Helping individuals into employment through improved policies and programmes

Impact Area: Employment and Employability

Institution: Leeds University Business School

Leading Academic: Dr Jo Ingold, Associate Professor of Human Resource Management and Public Policy


Helping unemployed people to obtain work is of critical concern for both public policy and society. Successive post-war British Governments have struggled to get people without jobs into work. Since the 1990s, across European countries and elsewhere, Active Labour Market Policies (ALMPs) have been popular policy responses to this problem, involving interventions to increase individuals’ employability, such as work placements and training.

Dr Ingold and colleagues surveyed more than 1,500 employers in Denmark and the UK, and carried out more than 100 in-depth interviews with employers and provider organisations delivering ALMPs in both countries. They looked at whether the programmes did what they were supposed to do, and employers’ attitudes to taking on individuals with particular barriers to work (such as disabled people) who came through these programmes.

ALMPs have the potential to put people who are out of work into jobs. Amidst increasing talk about workforce diversity and corporate social responsibility, ALMPs can also help employers to access individuals from underrepresented groups. A significant finding from the research was the importance of relationships and trust to employer engagement, both at the organisational and inter-personal levels. Employers in both countries were positively disposed towards unemployed candidates but were critical of ALMPs, which they considered unsuited to their needs.

Benefits and Impact

To date, this research has led to improved policies and programmes to assist individuals outside the labour market into employment by facilitating the design and delivery of programmes to better meet their needs. In a broader context, the research has contributed to policy discussions on skills, devolution and the replacement of European Social Fund provision post-Brexit and the continuing implementation of Universal Credit.

Examples of changes made as a result of the research:

  • A key multi-national business delivering the UK government’s flagship ALMP, the Work Programme (total cost £5bn), used a model that involved individuals spending defined amounts of time with different providers. As a result of the research, the provider altered their delivery model, creating a framework which enabled longer-term relationship building with individual clients with mental health conditions and helped them to make more sustained journeys into employment. The research also highlighted the need to better equip frontline case advisers with the skills and understanding necessary to provide more effective support to people with health conditions in general, and with mental health problems in particular. The provider addressed this through the provision of a range of developmental programmes for staff.
  • In Denmark, workplaces with a high number of employees who were covered by collective agreements (contracts brokered by trade unions in dialogue with companies) were more likely to engage in employability programmes. Based on this discovery, a large Danish Jobcentre changed their employer engagement strategy. Previously, they had used a simple segmentation model based on company size or sector to identify companies to approach. Based on the research findings, they altered this to focus on companies that had the highest collective agreement coverage and the highest potential for engagement.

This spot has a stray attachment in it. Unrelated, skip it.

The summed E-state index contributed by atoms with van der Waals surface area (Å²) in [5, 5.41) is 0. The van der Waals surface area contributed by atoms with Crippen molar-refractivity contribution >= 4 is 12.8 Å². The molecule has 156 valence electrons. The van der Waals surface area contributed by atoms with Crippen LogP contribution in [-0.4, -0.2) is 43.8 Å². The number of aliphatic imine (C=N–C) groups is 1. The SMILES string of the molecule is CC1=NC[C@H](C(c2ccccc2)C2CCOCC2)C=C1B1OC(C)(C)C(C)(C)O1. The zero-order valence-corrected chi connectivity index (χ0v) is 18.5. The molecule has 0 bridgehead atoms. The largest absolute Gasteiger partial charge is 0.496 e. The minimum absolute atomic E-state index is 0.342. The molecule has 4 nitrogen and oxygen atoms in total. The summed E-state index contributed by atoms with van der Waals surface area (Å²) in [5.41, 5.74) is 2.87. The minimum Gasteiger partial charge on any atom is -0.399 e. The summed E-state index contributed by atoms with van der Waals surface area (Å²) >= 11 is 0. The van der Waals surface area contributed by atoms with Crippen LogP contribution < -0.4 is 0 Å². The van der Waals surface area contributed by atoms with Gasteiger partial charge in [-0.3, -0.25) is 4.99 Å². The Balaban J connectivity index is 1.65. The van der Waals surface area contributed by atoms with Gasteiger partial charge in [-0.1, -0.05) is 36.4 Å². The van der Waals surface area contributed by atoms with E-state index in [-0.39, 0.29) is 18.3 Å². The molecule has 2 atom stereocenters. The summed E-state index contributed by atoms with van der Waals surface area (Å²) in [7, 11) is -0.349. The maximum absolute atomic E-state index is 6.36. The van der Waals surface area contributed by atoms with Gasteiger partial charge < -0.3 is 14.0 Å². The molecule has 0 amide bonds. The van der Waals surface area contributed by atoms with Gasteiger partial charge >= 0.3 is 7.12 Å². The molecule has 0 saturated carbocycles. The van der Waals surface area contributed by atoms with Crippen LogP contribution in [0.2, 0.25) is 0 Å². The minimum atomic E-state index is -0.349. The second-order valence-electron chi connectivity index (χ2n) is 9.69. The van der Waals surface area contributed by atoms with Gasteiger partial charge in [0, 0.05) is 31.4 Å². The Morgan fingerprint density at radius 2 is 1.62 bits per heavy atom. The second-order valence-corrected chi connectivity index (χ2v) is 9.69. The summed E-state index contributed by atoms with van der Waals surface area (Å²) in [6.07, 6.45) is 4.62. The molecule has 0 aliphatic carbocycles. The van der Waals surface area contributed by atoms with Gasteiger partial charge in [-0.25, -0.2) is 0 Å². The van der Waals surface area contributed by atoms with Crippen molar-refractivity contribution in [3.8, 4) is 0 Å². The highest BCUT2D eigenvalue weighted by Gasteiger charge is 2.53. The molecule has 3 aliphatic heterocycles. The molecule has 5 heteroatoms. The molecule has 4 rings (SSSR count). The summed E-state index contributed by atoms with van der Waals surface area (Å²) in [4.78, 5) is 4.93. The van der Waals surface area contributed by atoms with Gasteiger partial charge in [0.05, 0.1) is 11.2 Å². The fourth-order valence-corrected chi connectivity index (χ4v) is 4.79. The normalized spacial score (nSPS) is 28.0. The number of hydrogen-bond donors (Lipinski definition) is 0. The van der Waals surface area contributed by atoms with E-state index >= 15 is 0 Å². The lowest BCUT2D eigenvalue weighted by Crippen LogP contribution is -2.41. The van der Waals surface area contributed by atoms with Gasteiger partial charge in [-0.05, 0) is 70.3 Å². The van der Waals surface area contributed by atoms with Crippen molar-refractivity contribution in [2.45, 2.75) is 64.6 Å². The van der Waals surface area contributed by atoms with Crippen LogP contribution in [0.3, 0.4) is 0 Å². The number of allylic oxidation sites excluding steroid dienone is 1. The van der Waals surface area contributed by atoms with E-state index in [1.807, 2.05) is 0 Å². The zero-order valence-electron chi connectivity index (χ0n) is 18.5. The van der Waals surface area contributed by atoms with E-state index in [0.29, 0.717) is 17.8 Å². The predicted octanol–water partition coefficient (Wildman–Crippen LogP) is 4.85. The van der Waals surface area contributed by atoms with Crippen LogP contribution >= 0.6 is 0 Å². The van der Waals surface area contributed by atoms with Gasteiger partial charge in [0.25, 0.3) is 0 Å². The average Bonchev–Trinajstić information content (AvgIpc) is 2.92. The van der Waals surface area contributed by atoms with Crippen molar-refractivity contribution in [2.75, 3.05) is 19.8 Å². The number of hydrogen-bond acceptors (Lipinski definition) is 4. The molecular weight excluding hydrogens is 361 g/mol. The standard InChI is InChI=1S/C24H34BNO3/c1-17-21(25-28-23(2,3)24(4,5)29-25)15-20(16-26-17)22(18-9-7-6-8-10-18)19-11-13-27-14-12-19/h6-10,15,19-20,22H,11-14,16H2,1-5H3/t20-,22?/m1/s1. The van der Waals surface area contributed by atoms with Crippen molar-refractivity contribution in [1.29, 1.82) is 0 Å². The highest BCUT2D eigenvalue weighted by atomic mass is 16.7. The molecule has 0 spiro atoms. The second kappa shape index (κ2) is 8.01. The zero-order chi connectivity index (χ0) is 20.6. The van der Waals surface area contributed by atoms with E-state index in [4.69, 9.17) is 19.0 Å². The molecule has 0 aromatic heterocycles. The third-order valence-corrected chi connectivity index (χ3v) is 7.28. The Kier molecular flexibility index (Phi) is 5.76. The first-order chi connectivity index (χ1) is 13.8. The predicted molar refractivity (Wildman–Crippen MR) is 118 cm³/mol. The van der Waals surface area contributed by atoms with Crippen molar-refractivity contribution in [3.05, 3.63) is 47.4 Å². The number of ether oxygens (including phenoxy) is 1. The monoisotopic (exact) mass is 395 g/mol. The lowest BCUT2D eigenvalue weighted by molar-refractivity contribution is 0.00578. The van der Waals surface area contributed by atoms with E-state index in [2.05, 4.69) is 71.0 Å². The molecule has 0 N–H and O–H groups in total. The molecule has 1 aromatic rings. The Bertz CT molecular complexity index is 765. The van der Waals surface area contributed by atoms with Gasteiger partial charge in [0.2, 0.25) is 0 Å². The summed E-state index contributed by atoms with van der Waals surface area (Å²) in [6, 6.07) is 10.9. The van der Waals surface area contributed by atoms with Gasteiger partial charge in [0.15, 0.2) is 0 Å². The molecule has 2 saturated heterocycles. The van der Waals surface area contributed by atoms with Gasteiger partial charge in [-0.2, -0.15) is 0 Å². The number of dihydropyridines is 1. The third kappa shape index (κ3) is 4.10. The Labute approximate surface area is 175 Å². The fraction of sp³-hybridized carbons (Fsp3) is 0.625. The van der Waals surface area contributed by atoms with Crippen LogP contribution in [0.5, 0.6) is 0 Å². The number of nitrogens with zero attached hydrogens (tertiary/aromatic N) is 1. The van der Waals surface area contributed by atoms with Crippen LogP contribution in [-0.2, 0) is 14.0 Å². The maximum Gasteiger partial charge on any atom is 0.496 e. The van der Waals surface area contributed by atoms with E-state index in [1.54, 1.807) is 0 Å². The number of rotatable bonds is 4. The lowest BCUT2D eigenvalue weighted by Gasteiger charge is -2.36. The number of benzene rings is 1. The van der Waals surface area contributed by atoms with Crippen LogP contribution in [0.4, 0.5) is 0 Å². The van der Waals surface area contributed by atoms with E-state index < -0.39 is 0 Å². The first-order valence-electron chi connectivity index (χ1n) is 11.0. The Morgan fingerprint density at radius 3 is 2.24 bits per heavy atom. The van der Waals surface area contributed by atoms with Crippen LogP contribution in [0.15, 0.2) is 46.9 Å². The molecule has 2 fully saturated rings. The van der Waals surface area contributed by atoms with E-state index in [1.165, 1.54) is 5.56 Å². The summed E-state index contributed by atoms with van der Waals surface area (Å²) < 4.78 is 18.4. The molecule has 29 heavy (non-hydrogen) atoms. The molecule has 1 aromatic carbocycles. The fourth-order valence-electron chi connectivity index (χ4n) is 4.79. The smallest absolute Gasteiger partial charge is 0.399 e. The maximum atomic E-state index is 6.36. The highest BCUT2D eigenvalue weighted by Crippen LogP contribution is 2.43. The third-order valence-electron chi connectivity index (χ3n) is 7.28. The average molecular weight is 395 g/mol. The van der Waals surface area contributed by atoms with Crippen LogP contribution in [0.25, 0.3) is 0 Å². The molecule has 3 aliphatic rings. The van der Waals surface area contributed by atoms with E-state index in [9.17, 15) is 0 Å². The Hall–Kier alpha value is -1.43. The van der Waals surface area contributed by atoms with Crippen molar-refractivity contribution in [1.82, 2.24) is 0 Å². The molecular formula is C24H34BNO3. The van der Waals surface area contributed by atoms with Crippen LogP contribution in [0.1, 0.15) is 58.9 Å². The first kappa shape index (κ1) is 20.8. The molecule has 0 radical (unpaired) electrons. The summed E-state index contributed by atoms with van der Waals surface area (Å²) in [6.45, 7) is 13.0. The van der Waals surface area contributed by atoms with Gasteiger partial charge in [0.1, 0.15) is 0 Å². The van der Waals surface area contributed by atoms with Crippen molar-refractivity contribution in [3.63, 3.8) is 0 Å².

• The UK’s Employment Related Services Association (ERSA) utilised research findings that showed the importance of ‘coopetition’ (collaboration amidst competition) in employability programme delivery by restructuring its Evidence Hub, to allow better sharing of research evidence between service providers.

Influencing conversations and leading to potential future impact:

  • The research highlights the need for employers to be clear about the support needs of disabled people when hiring them. The importance of the role of specialist employability providers to act as intermediary advocates for individuals, as well as to support employers, was cited in the ERSA’s official submission to the Government’s Improving Lives Green Paper.
  • Dr Ingold has worked with the Irish government in relation to their measurement of employer engagement in their employability programmes. Evidence was also provided to the Scottish Government as part of their review focused on reducing the disability employment gap, as well as to the Department of Health/Department for Work and Pensions (DWP) Joint Work and Health Unit as part of the 10-year government strategy.
  • Evidence about employers’ views on DWP’s ‘digital by default’ strategy was cited in the House of Lords Select Committee on Intergenerational Fairness[1]. The research demonstrated that employers prefer personal contact from Jobcentre Plus and other intermediaries and that they are frustrated about receiving large numbers of online applications as a result of benefit conditionality.
  • Evidence about employers’ frustrations with programme complexity was cited in the Work and Pensions Select Committee on the Youth Obligation[2].

Dr Ingold and colleagues are currently working with a number of external partners in central and local government and industry to test a Toolkit for Employer Engagement, based on the research data. This testing will lead to the refinement of the Toolkit, which will eventually be freely available as an online resource for commissioners, providers and employers.


Employer Engagement in Active Labour Market Programmes in the UK and Denmark